Post Independent opinion: Take a temporary timeout on rule for affordable housing
Glenwood Springs, CO Colorado
As the recession keeps its grip on the valley’s economy, Glenwood Springs City Council members have suggested it’s time to suspend the city’s affordable housing requirements.
The idea is to give residential housing developers an extra incentive to get construction projects going in the city, by allowing them to sell all of a project’s units at full market value.
We support the concept of a moratorium because it holds the potential for reviving construction employment and building materials sales in the community.
However, we urge the city to craft a moratorium with caution so it can be ended once the local housing market regains strength.
We don’t have to look back too far to remember why the ordinance was adopted. High housing prices put home buying out of reach for many middle class families. The essential workers who make the community function – police officers, firefighters, teachers, nurses and small business owners – had few options for housing in Glenwood Springs.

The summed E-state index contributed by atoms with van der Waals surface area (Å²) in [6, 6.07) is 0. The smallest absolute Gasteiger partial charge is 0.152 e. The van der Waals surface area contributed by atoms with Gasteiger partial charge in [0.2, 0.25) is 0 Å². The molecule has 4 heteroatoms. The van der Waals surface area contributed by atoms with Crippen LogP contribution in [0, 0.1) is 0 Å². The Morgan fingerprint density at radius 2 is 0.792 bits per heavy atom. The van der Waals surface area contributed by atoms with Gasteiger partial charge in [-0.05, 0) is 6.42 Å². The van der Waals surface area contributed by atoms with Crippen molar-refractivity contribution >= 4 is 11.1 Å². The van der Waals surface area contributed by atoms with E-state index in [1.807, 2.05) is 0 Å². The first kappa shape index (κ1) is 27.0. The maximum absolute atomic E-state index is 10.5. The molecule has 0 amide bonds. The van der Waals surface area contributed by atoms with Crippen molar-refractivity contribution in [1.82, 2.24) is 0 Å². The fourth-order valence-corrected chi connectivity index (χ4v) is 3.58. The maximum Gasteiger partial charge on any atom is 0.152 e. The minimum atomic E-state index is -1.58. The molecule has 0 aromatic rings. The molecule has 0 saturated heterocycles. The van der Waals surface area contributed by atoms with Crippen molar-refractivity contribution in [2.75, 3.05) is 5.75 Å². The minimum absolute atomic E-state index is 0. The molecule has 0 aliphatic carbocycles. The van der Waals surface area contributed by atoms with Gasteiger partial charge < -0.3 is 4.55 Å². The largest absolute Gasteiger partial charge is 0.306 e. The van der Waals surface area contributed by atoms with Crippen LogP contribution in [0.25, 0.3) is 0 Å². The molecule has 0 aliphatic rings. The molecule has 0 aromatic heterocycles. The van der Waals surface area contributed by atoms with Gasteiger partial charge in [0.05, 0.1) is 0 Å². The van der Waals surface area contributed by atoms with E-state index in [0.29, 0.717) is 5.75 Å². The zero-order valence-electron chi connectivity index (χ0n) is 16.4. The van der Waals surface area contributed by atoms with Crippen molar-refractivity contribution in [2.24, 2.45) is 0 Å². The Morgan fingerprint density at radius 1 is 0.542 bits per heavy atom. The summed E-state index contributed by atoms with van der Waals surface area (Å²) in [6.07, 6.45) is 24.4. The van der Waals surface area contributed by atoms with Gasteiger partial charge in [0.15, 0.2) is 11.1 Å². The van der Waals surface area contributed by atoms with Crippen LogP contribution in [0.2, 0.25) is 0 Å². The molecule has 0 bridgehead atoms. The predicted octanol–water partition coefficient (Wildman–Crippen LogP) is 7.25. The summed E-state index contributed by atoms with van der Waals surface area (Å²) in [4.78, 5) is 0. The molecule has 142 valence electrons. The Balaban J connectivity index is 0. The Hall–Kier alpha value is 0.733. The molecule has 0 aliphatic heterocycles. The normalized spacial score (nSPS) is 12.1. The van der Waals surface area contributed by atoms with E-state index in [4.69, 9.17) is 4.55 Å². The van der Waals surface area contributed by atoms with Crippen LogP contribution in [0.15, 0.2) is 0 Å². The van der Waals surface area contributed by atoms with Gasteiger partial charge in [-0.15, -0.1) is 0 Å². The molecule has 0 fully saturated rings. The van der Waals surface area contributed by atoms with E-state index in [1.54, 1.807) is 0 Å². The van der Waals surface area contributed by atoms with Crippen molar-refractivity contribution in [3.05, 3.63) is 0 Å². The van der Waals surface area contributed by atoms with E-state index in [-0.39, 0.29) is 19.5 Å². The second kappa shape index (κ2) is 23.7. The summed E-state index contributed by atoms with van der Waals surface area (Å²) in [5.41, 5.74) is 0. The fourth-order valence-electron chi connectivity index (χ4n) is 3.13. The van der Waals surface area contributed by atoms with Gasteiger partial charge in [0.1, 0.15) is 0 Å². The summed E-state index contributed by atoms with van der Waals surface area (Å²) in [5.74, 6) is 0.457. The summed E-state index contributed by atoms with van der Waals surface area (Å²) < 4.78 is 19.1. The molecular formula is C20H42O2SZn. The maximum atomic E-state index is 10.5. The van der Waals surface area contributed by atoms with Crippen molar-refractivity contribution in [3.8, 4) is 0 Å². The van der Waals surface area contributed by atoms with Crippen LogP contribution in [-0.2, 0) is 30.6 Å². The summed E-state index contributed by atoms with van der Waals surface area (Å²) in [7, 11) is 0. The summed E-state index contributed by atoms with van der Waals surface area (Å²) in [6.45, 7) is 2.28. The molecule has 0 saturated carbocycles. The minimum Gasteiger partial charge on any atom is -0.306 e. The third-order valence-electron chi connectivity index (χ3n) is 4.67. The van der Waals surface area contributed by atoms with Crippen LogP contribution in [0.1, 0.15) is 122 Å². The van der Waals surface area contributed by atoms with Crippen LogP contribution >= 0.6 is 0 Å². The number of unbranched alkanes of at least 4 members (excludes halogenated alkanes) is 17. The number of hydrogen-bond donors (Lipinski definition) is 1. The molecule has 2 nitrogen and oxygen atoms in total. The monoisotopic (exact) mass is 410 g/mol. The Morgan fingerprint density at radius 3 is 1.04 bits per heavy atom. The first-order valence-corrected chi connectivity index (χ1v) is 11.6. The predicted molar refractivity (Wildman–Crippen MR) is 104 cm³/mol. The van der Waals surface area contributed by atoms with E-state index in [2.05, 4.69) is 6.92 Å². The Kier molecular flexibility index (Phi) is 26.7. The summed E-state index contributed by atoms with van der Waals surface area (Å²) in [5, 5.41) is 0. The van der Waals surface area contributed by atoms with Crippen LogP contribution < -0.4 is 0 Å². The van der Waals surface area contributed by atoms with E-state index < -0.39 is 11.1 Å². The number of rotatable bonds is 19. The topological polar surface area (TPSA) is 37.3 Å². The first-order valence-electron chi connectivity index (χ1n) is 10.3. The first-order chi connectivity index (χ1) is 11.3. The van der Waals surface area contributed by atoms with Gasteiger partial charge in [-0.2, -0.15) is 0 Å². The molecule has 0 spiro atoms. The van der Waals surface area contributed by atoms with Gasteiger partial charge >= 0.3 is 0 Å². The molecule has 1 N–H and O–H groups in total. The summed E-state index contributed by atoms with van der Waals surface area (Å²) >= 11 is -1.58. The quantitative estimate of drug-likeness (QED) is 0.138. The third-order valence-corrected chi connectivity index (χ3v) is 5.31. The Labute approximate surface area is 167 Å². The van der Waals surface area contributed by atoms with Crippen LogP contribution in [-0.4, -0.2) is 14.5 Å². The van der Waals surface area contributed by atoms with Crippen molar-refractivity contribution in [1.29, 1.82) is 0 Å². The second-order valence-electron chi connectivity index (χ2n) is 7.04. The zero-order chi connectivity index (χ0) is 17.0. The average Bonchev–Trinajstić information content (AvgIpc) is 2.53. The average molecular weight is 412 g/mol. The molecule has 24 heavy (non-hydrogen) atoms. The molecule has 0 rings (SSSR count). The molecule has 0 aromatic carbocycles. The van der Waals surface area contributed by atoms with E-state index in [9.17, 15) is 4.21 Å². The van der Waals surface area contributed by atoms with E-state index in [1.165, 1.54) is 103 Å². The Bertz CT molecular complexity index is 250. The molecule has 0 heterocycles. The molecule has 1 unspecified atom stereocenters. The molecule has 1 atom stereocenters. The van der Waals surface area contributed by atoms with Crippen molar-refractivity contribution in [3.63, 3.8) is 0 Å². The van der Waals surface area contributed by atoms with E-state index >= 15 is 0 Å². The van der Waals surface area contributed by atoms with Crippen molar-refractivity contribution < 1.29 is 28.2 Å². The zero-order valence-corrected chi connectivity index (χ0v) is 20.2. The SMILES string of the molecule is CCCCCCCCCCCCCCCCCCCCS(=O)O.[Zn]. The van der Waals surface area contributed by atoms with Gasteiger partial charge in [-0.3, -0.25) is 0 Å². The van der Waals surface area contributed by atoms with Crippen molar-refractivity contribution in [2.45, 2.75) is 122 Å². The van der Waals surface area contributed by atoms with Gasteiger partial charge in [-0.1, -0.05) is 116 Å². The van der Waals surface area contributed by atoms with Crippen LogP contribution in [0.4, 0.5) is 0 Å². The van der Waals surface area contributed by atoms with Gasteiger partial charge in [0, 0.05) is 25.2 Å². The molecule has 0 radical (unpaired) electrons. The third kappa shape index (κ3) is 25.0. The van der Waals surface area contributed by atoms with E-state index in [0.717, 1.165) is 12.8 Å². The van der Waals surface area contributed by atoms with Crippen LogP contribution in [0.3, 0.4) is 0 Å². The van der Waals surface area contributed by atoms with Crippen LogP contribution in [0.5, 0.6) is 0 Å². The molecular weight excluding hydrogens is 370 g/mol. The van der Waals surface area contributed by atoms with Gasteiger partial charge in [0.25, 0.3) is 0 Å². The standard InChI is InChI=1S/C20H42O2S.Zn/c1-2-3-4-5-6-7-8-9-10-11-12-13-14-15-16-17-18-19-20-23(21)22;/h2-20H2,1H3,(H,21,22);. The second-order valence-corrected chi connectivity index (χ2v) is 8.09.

The recession has changed the picture. Now is a great time to buy, but it’s not yet good enough for builders to launch new projects.
So a timeout for the affordable housing ordinance could make it a bit easier for new home construction.
Under the existing ordinance, adopted in 2001, developers are required to place 15 percent of a project’s lots or units into the city’s affordable housing program. The units must be sold at below-market prices to buyers in certain income levels, and deed restrictions limit the annual increase for resale prices.
In the decade the ordinance has been in effect, new housing developments have yielded seven affordable housing units. Cardiff Glen, the city’s largest contributor of new housing, was approved prior to the ordinance and didn’t need to meet the 15 percent requirement.
Dropping the requirement would let builders sell new housing for whatever price the market can bear. The trick is extending the moratorium long enough to be effective but knowing when to cut it off.
We think a combination of economic indicators and a set period of time are needed. Building permit numbers, as well as the median home price in relation to median income, seem to be the logical indicators. Equally important would be placing a sunset clause in the moratorium after two years, so council would have to take positive action to extend it.
What we want to avoid is having to fight the affordable housing requirement battle all over again once the economy is going strong. The ordinance itself is a statement of community value, making it clear that the people who work in our community should be able to afford to live here as well. That is a value we should diligently preserve, moratorium or not.
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